Many people believe that having a personal digital assistant like an iPhone/IPod Touch, Palm Pilot or Windows Mobile device greatly increases their productivity–regardless of whether or not it is true. These devices can be great, but they don’t help everyone. It is important to consider the cost of technology, not just in terms of money, but in terms of time. I’ve seen people spend hours and hours trying to get their calendar synchronized when their pocket calendar did the job much better for a fraction of the cost. This article should help give you some things to think about when it comes to deciding if a PDA would be beneficial to you. To start off with, lets look at some reasons you might benefit from a PDA:
- Easy access to calendar.
- Easy access to contacts.
- Mobile email (in some cases)
- Notes and other databases
From 2001 to 2004 I tried a number of devices and finally gave up. I just couldn’t find something that would work well for me. Once I started syncing my contacts and calendar with my phone, my use for a PDA dropped and I finally gave mine away and just stuck with my cell phone.
Here are some of the downsides I found in trying to use a PDA:
- Steep learning curve
A lot of devices require a decent amount of time to learn. This is particularly true of some of the ways you have to enter data. Some devices expect you to learn a special alphabet.
- Extra bulk to carry around
If you have a cellphone, wallet or purse, keys, and a PDA it can be a bit much to carry around everywhere with you. When are are traveling, the extra charger, and sync cables or cradle can add a lot of extra stuff to your baggage.
While there are a number of inexpensive devices, it is common to spend $400 or more for a well connected device.
- May be slower than paper based alternatives
This is something many people overlook. The speed of checking or modifying your calendar using a paper based planner is very difficult to beat with a digital device. You may save time by keeping multiple calendars synchronized, but depending on your workflow, there may be very little benefit in speed.
Having managed an IT department, I’m very aware of how often these devices are broken or dropped in water. A paper-based system offers a degree of durability that just can’t be matched with electronics. (I once had a conversation with the CFO about how expensive it was becoming to replace broken PDAs and the need to have some type of policy in place. The next day I chanced by him right as he accidentally dropped his Palm Pilot onto a tile floor. He sheepishly mumbled something about “needing that policy”.)
Around 2006, I got my first Blackberry and found that it gave me all the parts I wanted in a PDA in the same device as my phone. I tried out several different models by buying them off ebay or from friends and eventually ended up on the 8830 from Sprint. The dimensions of the device give it a physical volume comparable to other phones and the world wide connectivity and battery life is pretty much impossible to beat in other products.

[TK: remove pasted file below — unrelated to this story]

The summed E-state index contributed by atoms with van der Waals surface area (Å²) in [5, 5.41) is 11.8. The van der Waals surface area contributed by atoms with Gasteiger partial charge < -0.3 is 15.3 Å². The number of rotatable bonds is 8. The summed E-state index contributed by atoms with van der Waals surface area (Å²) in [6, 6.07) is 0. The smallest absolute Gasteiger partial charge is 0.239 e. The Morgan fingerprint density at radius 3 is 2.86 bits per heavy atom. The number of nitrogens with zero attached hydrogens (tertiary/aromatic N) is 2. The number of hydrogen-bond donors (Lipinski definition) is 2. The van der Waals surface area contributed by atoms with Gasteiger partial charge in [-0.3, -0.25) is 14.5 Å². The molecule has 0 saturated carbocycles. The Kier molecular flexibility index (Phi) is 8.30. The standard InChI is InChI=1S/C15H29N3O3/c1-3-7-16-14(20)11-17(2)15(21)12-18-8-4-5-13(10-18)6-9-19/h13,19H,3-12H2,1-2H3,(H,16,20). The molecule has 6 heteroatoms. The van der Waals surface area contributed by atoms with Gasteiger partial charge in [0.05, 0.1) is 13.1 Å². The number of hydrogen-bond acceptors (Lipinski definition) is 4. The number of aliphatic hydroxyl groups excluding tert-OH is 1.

Here is a list of the features I’ve found that are the most important to me:
- Mobile email
The ability to get pushed emails to the device wherever I am is vital. Even though I usually have my laptop with me, the ability to quickly check messages while running to the store allows me to stay in contact with my clients. My ability to respond quickly helps encourage people to use email for communication.
- Modem data service
My Blackberry allows me to start a Bluetooth connection from my computer and use the Blackberry as a modem. The speed of this connection is surprisingly good–comparable (and sometimes faster) to a basic cable or DSL connection. With a tethered connection and a good signal, I can get speeds comparable to a mid tier DSL plan.
- Full keyboard
One of the biggest problems I’ve had with other devices is trying to use their input methods. The stylus input is just too difficult and I found it extremely frustrating. When you spend 30% of data entry time just trying to correct what you wrote, it isn’t efficient. I have played around with the iPhone interface, and so far, I prefer the Blackberry keyboard because it is much faster and more accurate.
- Mobile web
For a few applications, the mobile web browser is a real benefit. This is particularly true of Google’s feed reader since it lets me read and mark feeds during the little spaces of unexpected downtime.
- Audio support
When someone leaves me a message on one of my telephone numbers, it is sent to me in an email. With the 8830 I can listen to these messages while I’m away from my computer.
There are a bunch of other features, but these are the five that I have found to be the most important. Notice that the traditional uses of a PDA (calendar and contacts) aren’t on the list. While I do use these features, they can be accomplished just as well (for me) with paper, so it would be difficult to justify the device based on those capabilities.